Tuesday, April 24, 2012

Symposium on Health Care Offers Solutions for Black Community

WASHINGTON ­– In an effort to address the health care issues in the Black community, scholars, experts and activists gathered at Howard University’s Armour J. Blackburn University Center on Tuesday, April 10, for the Initiative on Democracy, Markets, Communications and Technology 2012 Symposium on U.S. Healthcare.

The daylong symposium was led by Howard’s School of Communications and featured a host of key decision makers and specialists who discussed possible solutions to health issues that directly affect the African-American community.

Chukwuka Onwumechili, Ph.D., interim dean at the School of Communications, opened the symposium by explaining the importance of Black leaders meeting to discuss the status of health care amongst the Black community.

“We are proud to host this symposium in the hopes that we can all come to an understanding or even a solution to the injustices in health care amongst us,” Onwumechili said.

Throughout the day a number of panelists shared research findings and tackled challenges facing health care in the U.S. and the disparities that African-Americans face. To address this problem, the symposium highlighted three areas: communication, technology, and the environment.

Kerry-Ann Hamilton, Ph.D., researcher of mobile technology and its efficacy in health intervention, presented research that she conducted about the integration of cell phones being used to meet health needs in underserved communities.

“Many HIV-positive clients have social challenges that interfere with their ability to take medications as prescribed or to attend scheduled clinic appointments,” she explained.

“Researchers have found mobile phones and text messages, in particular, are effective channels to target at-risk populations to receive medication adherence reminders.”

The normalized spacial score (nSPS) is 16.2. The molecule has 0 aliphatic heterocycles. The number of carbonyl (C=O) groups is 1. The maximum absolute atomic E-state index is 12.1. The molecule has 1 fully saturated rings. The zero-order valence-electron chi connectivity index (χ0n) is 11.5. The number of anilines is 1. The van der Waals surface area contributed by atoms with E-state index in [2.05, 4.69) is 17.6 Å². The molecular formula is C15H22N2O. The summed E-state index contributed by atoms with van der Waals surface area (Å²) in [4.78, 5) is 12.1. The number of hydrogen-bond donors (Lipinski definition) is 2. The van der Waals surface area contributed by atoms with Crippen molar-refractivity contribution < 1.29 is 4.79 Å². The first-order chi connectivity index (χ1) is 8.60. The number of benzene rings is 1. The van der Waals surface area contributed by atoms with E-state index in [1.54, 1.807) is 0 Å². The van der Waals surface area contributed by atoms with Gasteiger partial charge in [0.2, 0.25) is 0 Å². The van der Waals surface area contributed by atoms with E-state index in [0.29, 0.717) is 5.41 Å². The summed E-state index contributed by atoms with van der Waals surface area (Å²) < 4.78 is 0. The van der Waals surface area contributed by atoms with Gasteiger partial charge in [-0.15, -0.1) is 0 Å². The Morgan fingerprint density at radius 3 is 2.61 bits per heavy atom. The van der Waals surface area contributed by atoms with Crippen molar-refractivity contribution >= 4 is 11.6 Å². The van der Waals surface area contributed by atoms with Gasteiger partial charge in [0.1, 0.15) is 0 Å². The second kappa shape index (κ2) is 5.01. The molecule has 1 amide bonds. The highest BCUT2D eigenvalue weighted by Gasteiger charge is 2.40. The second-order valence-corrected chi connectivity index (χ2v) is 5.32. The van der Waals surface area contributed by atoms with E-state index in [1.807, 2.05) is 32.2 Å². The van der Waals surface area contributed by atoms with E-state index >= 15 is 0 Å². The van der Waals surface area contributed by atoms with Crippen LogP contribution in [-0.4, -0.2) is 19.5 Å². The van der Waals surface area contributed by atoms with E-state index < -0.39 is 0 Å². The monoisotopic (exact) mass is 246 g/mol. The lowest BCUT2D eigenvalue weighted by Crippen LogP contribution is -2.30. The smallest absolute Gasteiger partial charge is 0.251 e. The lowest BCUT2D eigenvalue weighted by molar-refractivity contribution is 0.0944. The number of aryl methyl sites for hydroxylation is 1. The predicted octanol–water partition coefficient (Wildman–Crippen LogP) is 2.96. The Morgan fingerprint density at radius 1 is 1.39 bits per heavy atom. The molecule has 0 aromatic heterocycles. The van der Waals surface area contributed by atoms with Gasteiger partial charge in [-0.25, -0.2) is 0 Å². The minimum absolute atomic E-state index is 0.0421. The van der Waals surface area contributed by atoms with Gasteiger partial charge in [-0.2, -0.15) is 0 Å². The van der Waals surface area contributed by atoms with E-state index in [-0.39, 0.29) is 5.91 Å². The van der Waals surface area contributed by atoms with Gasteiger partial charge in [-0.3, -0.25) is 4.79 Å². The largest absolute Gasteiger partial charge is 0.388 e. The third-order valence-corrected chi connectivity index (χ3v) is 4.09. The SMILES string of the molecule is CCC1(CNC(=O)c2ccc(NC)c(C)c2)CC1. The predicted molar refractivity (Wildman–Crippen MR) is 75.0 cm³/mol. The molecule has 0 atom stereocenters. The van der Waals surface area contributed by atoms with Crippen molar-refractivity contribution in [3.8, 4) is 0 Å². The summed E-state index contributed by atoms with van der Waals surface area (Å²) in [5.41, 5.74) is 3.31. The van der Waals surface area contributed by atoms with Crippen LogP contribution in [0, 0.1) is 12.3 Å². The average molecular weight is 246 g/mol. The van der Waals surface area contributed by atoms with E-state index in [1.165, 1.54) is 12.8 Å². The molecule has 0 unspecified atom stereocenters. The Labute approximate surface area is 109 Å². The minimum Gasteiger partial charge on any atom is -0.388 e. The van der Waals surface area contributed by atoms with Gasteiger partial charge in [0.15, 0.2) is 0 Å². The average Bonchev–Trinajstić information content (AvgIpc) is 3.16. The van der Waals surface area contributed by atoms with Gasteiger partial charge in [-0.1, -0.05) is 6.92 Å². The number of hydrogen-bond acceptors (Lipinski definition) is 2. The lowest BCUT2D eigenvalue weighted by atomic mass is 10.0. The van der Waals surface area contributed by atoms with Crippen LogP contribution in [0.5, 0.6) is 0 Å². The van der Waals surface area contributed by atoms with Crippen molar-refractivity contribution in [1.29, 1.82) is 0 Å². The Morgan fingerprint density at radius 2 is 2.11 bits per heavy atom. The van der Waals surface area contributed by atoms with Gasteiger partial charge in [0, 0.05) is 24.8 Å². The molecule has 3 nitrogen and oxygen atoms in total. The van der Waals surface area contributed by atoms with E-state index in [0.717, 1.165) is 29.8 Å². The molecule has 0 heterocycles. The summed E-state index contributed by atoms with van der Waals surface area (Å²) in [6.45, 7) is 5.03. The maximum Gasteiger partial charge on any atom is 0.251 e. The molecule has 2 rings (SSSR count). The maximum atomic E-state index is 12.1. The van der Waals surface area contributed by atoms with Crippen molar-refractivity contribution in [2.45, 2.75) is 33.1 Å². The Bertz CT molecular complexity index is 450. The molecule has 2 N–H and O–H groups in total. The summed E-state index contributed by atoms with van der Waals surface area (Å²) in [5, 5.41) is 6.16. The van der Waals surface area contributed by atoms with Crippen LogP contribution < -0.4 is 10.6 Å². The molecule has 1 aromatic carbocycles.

Maryland Congressman Elijah Cummings

Maryland Congressman Elijah Cummings
Maryland Congressman Elijah Cummings presented the keynote address after the symposium luncheon and discussed medical and policy issues surrounding U.S. health care. During his speech, Cummings described the importance of the Affordable Care Act for the Black community.

“The Affordable Care Act ensures that people are not denied health insurance and are not charged at a higher rate by extending civil rights laws to eliminate discrimination,” he said.

Cummings went on to explain that in Congress, efforts are being made to eliminate the Affordable Care Act and that “we as pivotal members of the Black community must find ways to avoid such elimination.”

About Howard +sookie tex

Founded in 1867, Howard University is a private, research university that is comprised of 13 schools and colleges. Students pursue studies in more than 120 areas leading to undergraduate, graduate and professional degrees. Since 1998, the University has produced two Rhodes Scholars, two Truman Scholars, a Marshall Scholar, 24 Fulbright Scholars and 11 Pickering Fellows. Howard also produces more on campus African-American Ph.D. recipients than any other university in the United States. For more information on Howard University, call 202-238-2330, or visit the University's Web site at www.howard.edu.

By Kelsey Evers University News www.howard.edu/newsroom/

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